[AEGEE-Bergamo shares an edit of the article published on The AEGEEan Online Magazine]
There are so many key moments that happened to me and I could share with you about the experience that lead to what I lived some weeks ago. Some of these moments include the one when I received a phone call from a friend of mine telling me that AEGEE is a must in terms of experiences that help develop young people or even the moment when, with a deep breath and a lot of courage, I signed up for my first AEGEE event: Improve your skills – AEGEE Bergamo’s NYE event.
How many things do we secretly dream of? We always know that we can do actions to ensure more than our daily comfort, but, oftentimes, we forget about our passion for travelling and we live in our daily routine, we follow our schedule and we do not dare going beyond the limits of our soul. One day we will all be old, we will look in the mirror and see that every wrinkle is a dream that was never fulfilled, a year that passed by without doing what we felt we had to, what defines us, what we once dreamed of doing.
My decision to apply for AEGEE focused on my desire to go out of the comfort zone that has enveloped me for a few years, out of the vicious cycle defined by the limits imposed by my university and the volunteering activities I participated in, but which restricted me and kept me within the borders of my country. Like many young people in Romania, I believed that in order to be professionally successful, all I had to do was study, but I forgot that all professional achievements do not mean anything as long as there is no fulfillment when it comes to the things that your soul desires. AEGEE was the experience that made me remember that there is no place in this world I would not want to visit with the people here.
Bergamo is a ravishing beauty. I believe many people view Italy through the prism of the most iconic touristic attractions of the country, while ignoring the beauty of the small towns that hide away and impress through their simplicity, order, good taste, warm people who blend in this fairytale environment, all of which, together with the people I had the opportunity to travel with, have made this trip unforgettable.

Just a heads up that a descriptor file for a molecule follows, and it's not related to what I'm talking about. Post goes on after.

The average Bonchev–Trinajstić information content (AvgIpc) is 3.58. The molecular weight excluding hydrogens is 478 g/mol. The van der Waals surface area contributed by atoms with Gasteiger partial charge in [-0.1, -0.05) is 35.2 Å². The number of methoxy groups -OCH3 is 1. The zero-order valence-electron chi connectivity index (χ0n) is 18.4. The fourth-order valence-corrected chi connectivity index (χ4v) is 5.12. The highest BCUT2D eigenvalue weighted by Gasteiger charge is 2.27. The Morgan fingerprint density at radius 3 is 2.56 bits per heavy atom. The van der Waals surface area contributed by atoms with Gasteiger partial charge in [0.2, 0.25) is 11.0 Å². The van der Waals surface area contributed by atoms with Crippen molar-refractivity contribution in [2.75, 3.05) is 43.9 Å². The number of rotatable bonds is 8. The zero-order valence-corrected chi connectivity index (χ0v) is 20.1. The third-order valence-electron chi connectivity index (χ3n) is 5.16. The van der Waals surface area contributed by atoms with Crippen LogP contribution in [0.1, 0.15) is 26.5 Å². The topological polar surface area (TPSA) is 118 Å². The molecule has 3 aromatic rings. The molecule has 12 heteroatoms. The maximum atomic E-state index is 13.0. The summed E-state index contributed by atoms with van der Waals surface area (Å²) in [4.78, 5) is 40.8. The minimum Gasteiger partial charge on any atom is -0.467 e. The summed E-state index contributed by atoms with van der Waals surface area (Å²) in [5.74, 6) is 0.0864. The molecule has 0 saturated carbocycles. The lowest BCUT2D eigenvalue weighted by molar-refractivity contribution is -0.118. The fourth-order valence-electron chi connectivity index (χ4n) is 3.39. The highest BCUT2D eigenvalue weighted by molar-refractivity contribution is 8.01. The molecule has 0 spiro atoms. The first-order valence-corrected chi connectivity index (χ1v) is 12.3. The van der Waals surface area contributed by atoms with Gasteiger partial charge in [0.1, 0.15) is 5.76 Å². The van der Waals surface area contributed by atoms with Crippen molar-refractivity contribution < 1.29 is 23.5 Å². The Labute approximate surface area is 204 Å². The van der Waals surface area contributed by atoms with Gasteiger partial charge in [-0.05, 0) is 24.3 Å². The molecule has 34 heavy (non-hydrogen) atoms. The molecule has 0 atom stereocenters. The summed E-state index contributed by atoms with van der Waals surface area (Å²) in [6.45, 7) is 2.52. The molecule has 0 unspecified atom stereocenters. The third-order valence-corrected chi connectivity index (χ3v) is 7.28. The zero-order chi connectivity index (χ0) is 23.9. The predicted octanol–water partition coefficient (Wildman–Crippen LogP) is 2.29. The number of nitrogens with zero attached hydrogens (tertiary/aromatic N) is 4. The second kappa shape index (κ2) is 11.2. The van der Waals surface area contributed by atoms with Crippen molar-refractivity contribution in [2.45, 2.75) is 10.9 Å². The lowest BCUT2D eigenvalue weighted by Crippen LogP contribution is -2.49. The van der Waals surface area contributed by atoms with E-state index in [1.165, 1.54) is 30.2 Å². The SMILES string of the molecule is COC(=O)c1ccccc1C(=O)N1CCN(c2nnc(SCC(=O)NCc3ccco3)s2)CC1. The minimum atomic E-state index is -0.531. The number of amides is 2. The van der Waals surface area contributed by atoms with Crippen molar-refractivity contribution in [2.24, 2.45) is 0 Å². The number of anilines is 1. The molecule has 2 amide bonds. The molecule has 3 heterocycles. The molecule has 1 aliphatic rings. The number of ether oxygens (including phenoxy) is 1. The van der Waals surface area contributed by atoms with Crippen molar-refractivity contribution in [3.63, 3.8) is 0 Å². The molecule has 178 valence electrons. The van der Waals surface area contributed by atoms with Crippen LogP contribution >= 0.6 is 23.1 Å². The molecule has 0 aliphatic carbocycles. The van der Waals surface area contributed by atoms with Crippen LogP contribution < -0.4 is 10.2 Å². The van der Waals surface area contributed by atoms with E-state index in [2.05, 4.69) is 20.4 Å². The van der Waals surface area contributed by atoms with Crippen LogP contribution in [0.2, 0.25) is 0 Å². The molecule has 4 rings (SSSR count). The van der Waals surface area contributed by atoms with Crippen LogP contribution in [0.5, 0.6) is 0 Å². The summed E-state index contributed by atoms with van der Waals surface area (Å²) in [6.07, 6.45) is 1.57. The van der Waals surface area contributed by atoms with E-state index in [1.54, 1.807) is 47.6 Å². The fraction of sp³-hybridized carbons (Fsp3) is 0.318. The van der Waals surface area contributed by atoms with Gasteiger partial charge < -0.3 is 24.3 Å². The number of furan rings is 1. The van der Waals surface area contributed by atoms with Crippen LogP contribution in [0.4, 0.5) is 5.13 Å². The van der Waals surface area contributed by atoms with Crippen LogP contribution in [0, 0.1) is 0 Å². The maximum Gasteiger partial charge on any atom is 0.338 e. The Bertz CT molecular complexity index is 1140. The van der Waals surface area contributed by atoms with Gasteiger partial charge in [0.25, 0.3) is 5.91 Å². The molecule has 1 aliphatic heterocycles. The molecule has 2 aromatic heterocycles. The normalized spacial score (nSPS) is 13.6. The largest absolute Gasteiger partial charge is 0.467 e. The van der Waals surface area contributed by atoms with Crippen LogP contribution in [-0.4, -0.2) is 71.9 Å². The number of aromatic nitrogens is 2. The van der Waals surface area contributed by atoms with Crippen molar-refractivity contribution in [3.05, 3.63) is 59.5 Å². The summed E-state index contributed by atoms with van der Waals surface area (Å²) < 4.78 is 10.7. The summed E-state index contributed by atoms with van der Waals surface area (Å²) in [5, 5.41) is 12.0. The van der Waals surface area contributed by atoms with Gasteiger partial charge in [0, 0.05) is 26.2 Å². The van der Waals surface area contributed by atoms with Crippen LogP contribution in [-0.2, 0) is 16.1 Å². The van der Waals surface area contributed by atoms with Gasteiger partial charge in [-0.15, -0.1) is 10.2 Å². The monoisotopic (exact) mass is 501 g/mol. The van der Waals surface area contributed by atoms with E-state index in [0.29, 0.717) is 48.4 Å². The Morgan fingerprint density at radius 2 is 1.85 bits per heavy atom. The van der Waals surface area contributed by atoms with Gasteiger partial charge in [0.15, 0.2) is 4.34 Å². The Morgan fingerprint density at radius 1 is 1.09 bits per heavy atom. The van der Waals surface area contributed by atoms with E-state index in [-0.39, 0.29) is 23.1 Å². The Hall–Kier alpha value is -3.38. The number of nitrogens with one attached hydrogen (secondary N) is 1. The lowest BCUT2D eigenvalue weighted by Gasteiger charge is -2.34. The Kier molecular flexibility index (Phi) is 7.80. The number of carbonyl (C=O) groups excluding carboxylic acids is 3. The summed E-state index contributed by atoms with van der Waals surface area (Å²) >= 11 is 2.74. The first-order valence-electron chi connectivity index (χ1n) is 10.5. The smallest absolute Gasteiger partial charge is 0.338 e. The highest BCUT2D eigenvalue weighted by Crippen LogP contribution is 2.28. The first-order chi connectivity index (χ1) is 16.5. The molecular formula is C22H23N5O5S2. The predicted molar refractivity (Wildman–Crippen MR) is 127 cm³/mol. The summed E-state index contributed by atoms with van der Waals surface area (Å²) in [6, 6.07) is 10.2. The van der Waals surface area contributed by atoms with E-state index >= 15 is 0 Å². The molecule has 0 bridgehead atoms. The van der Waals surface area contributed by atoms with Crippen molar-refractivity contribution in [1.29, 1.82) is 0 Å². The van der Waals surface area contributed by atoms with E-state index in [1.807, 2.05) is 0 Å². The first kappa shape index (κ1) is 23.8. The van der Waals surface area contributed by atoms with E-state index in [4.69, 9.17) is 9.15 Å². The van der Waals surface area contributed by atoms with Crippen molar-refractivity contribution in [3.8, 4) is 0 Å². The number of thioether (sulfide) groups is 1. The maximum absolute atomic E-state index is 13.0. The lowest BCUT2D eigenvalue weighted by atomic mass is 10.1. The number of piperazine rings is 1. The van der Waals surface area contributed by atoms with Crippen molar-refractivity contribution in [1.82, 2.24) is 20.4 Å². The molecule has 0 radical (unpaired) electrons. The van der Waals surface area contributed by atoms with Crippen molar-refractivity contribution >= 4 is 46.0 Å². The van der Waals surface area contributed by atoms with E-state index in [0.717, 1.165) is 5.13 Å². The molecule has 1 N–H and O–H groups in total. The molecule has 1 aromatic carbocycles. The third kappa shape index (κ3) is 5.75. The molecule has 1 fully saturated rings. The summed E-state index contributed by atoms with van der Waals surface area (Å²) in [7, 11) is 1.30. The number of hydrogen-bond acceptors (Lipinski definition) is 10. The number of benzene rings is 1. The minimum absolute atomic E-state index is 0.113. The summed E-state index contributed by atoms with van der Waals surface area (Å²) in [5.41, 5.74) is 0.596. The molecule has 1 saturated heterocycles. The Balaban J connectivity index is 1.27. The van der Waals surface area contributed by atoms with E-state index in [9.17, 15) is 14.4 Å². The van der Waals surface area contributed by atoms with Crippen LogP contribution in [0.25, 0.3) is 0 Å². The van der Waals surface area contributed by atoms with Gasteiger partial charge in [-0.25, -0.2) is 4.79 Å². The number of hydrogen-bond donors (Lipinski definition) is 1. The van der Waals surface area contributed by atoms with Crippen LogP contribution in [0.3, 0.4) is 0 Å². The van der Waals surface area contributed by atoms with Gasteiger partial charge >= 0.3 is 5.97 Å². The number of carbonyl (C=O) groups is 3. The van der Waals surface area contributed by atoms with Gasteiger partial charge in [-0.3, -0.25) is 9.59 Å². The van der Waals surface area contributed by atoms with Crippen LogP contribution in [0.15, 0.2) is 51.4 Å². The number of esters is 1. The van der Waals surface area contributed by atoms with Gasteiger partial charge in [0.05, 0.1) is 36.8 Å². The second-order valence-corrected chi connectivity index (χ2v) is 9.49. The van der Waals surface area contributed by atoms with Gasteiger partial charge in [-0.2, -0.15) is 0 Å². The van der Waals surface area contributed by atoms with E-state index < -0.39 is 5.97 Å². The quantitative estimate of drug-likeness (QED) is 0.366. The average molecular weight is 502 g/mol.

The event started out in the best possible way: an awesome party where I managed to talk to at least half of the participants. I did not believe my memory would manage to store all the names of those I talked to by the end of the event. This is why I took it upon myself to learn more about the people not through their names or their countries of origin, but through the things that bring us together and the things we have in common. I remember a game I played outside, before going in to the party, which required all the participants to spell out their name and I came to regret the fact that my name, Ana, is so short, and that I do not hold the world’s record for the longest name in the world. The evening ended with a sleeping session in our sleeping bags which were placed in the gym, something that made me want to repeat the experience. This may be the reason why, when I returned home in Romania, the first thing I did was taking out my sleeping bag and put it on the bed. Of course, this could also be thanks to a pattern that was ingrained in my memory during the experience.
My expectations regarding Bergamo came true the following day when I visited the city and came in contact with our guide’s humorous side, which kept us entertained throughout the day. The first major cultural difference hit me the following day, when we went out for a coffee with the Italian organisers and participants. Romanians ordered Americano, obviously, something that confused Italians who only drink espresso – a type of coffee that Romanians define, after several Italian lessons, “too piccolo” [small, ed.]. I am a food lover, which is why I could not miss the opportunity to go visit the place where stracciatella ice cream was first invented. The road from Bergamo to Temu was very useful and productive, as I managed to take Italian language lessons for three hours while reading through the news feed of all the Italian participants, thus learning all kinds of words which I only hope I could be able to form sentences with. The evening concluded with a big AEGEE style party, obviously. I discovered that AEGEE is made up of complex people, all of whom together create a sum of cultures and places that they visited.